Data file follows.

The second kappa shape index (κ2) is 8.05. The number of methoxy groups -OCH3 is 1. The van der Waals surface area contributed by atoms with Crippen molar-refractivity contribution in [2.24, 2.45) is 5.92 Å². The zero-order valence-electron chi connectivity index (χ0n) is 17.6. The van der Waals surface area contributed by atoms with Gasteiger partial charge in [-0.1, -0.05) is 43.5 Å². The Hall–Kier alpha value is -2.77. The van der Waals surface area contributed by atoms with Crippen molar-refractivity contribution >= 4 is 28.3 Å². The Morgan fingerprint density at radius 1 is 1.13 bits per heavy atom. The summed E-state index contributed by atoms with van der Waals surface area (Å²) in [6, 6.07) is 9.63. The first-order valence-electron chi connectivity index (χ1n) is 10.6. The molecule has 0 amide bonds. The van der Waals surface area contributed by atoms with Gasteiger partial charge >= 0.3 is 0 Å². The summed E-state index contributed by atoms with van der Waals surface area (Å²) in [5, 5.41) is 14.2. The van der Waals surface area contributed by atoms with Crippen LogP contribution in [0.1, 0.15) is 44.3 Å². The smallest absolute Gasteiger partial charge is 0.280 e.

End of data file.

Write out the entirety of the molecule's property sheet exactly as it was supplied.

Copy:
The second kappa shape index (κ2) is 8.05. The number of methoxy groups -OCH3 is 1. The van der Waals surface area contributed by atoms with Crippen molar-refractivity contribution in [2.24, 2.45) is 5.92 Å². The zero-order valence-electron chi connectivity index (χ0n) is 17.6. The van der Waals surface area contributed by atoms with Gasteiger partial charge in [-0.1, -0.05) is 43.5 Å². The Hall–Kier alpha value is -2.77. The van der Waals surface area contributed by atoms with Crippen molar-refractivity contribution >= 4 is 28.3 Å². The Morgan fingerprint density at radius 1 is 1.13 bits per heavy atom. The summed E-state index contributed by atoms with van der Waals surface area (Å²) in [6, 6.07) is 9.63. The first-order valence-electron chi connectivity index (χ1n) is 10.6. The molecule has 0 amide bonds. The van der Waals surface area contributed by atoms with Gasteiger partial charge >= 0.3 is 0 Å². The summed E-state index contributed by atoms with van der Waals surface area (Å²) in [5, 5.41) is 14.2. The van der Waals surface area contributed by atoms with Crippen LogP contribution in [0.1, 0.15) is 44.3 Å². The smallest absolute Gasteiger partial charge is 0.280 e.